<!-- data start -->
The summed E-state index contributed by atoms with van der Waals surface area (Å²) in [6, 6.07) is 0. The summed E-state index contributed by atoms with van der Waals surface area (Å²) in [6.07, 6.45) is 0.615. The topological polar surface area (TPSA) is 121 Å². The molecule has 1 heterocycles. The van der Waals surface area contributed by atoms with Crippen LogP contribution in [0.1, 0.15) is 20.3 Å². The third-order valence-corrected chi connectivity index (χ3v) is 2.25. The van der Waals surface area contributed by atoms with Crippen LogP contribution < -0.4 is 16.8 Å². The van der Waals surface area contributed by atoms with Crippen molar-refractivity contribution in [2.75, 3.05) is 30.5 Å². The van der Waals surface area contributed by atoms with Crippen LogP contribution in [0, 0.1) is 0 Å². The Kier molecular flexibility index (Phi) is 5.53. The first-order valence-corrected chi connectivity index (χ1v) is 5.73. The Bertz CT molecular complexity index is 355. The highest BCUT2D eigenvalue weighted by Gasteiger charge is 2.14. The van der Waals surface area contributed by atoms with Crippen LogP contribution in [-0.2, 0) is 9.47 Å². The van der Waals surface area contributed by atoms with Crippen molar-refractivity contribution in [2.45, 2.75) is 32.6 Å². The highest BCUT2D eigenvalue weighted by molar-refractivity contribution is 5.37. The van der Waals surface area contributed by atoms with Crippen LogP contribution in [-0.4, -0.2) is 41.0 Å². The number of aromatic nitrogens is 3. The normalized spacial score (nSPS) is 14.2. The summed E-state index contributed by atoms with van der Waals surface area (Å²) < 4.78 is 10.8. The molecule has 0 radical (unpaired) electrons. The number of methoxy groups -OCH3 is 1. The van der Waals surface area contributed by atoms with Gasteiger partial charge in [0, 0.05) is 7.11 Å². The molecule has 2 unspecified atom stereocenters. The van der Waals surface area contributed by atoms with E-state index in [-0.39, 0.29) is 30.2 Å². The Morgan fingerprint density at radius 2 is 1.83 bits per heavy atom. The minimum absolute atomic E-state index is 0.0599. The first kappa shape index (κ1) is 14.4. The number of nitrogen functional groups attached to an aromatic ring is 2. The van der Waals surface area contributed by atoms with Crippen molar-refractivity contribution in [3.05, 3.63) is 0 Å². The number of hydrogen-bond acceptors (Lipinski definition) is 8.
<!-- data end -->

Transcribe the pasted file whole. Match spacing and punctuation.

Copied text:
The summed E-state index contributed by atoms with van der Waals surface area (Å²) in [6, 6.07) is 0. The summed E-state index contributed by atoms with van der Waals surface area (Å²) in [6.07, 6.45) is 0.615. The topological polar surface area (TPSA) is 121 Å². The molecule has 1 heterocycles. The van der Waals surface area contributed by atoms with Crippen LogP contribution in [0.1, 0.15) is 20.3 Å². The third-order valence-corrected chi connectivity index (χ3v) is 2.25. The van der Waals surface area contributed by atoms with Crippen LogP contribution < -0.4 is 16.8 Å². The van der Waals surface area contributed by atoms with Crippen molar-refractivity contribution in [2.75, 3.05) is 30.5 Å². The van der Waals surface area contributed by atoms with Crippen LogP contribution in [0, 0.1) is 0 Å². The Kier molecular flexibility index (Phi) is 5.53. The first-order valence-corrected chi connectivity index (χ1v) is 5.73. The Bertz CT molecular complexity index is 355. The highest BCUT2D eigenvalue weighted by Gasteiger charge is 2.14. The van der Waals surface area contributed by atoms with Crippen LogP contribution in [-0.2, 0) is 9.47 Å². The van der Waals surface area contributed by atoms with Crippen molar-refractivity contribution in [2.45, 2.75) is 32.6 Å². The highest BCUT2D eigenvalue weighted by molar-refractivity contribution is 5.37. The van der Waals surface area contributed by atoms with Crippen LogP contribution in [-0.4, -0.2) is 41.0 Å². The number of aromatic nitrogens is 3. The normalized spacial score (nSPS) is 14.2. The summed E-state index contributed by atoms with van der Waals surface area (Å²) < 4.78 is 10.8. The molecule has 0 radical (unpaired) electrons. The number of methoxy groups -OCH3 is 1. The van der Waals surface area contributed by atoms with Gasteiger partial charge in [0, 0.05) is 7.11 Å². The molecule has 2 unspecified atom stereocenters. The van der Waals surface area contributed by atoms with E-state index in [-0.39, 0.29) is 30.2 Å². The Morgan fingerprint density at radius 2 is 1.83 bits per heavy atom. The minimum absolute atomic E-state index is 0.0599. The first kappa shape index (κ1) is 14.4. The number of nitrogen functional groups attached to an aromatic ring is 2. The van der Waals surface area contributed by atoms with Crippen molar-refractivity contribution in [3.05, 3.63) is 0 Å². The number of hydrogen-bond acceptors (Lipinski definition) is 8.